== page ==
I teach a beginner band program. I'm a brass player myself, although I can play most of the band instruments with a fair degree of success. When beginner clarinet players start to learn B/C/C#, or the lower end equivalents E/F/F#, they have a hard time remembering which keys are for which notes. Do any clarinet experts have any clever mnemonics to share that might aid young players?

  • The same question could apply to any woodwind - even more so to oboe and especially bassoon. I don’t know any mnemonics for any instrument, but I did learn keys on all four major winds incrementally based on scales. For example, on clarinet I learned only the E/B and F/C keys first to play C major scales. As I added other keys, I didn’t need mnemonics because I learned them more or less one at a time. I feel like E/B and C/F are the biggest and easiest to reach keys. If they practice their C scales with a fingering chart for 1-2 weeks they should get it, IMHO May 20, 2023 at 5:31
  • Huh, I recall those clarinet keys actually being quite intuitive to learn. If my memory hasn't failed me, the lower the key, the lower the note.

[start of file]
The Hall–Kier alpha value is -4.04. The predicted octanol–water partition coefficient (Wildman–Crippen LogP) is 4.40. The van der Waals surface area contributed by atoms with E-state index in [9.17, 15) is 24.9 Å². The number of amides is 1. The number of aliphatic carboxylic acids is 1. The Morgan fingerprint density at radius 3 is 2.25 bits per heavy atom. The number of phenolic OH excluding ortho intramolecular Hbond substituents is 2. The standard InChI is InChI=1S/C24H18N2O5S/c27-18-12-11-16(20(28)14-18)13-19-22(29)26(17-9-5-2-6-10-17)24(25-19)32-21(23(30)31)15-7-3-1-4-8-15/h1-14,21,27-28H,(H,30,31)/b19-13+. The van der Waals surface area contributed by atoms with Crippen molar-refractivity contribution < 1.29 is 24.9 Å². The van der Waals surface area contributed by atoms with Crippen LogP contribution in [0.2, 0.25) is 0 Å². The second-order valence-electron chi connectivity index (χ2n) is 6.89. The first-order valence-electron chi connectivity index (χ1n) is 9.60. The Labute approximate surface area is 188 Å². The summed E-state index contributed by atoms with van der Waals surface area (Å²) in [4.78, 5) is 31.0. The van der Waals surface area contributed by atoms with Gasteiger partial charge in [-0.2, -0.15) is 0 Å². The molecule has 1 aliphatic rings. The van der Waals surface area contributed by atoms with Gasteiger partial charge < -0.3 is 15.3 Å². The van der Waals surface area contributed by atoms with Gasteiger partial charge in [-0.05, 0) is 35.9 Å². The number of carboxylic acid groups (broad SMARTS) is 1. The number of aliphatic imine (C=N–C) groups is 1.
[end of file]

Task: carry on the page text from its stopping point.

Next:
– Dekkadeci
    May 20, 2023 at 6:10

1 Answer 1


Not a mnemonic, but it helps to think of the two upper RH keys and the two inside LH keys as the main ones:
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Then they go L-R-L-R for (lower octave) E-F-F#-G#.

Once pupils have learned that, then you can add the alternative keys (with the optional LH G# key if they have it):

enter image description here

and play the same notes E-F-F#(-G#) as R-L-R(-L)

  • I don't remember being taught that one set was primary and one was secondary - you have to always be ready to use either one (except for Ab/Eb) depending on how you get there. And never assume that the left-hand Ab/Eb is available, especially on beginner instruments. Oct 19, 2023 at 16:09

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